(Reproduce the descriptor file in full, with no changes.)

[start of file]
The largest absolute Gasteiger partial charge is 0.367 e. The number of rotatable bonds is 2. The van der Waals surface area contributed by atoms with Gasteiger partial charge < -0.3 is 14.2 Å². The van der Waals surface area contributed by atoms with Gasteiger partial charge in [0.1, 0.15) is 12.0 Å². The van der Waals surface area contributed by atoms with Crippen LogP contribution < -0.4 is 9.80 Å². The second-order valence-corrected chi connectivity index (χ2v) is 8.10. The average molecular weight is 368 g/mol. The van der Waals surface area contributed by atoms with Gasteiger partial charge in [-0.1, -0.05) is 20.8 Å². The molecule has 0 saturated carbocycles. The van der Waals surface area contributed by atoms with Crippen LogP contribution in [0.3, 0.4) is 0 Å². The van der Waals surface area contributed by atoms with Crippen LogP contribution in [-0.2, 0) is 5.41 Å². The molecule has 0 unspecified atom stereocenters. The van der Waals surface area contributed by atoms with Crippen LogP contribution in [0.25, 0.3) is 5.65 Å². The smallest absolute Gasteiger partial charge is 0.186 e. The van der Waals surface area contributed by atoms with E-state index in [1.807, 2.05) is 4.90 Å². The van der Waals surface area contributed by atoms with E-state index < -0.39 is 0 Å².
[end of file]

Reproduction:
The largest absolute Gasteiger partial charge is 0.367 e. The number of rotatable bonds is 2. The van der Waals surface area contributed by atoms with Gasteiger partial charge < -0.3 is 14.2 Å². The van der Waals surface area contributed by atoms with Gasteiger partial charge in [0.1, 0.15) is 12.0 Å². The van der Waals surface area contributed by atoms with Crippen LogP contribution < -0.4 is 9.80 Å². The second-order valence-corrected chi connectivity index (χ2v) is 8.10. The average molecular weight is 368 g/mol. The van der Waals surface area contributed by atoms with Gasteiger partial charge in [-0.1, -0.05) is 20.8 Å². The molecule has 0 saturated carbocycles. The van der Waals surface area contributed by atoms with Crippen LogP contribution in [0.3, 0.4) is 0 Å². The van der Waals surface area contributed by atoms with Crippen LogP contribution in [-0.2, 0) is 5.41 Å². The molecule has 0 unspecified atom stereocenters. The van der Waals surface area contributed by atoms with Crippen LogP contribution in [0.25, 0.3) is 5.65 Å². The smallest absolute Gasteiger partial charge is 0.186 e. The van der Waals surface area contributed by atoms with E-state index in [1.807, 2.05) is 4.90 Å². The van der Waals surface area contributed by atoms with E-state index < -0.39 is 0 Å².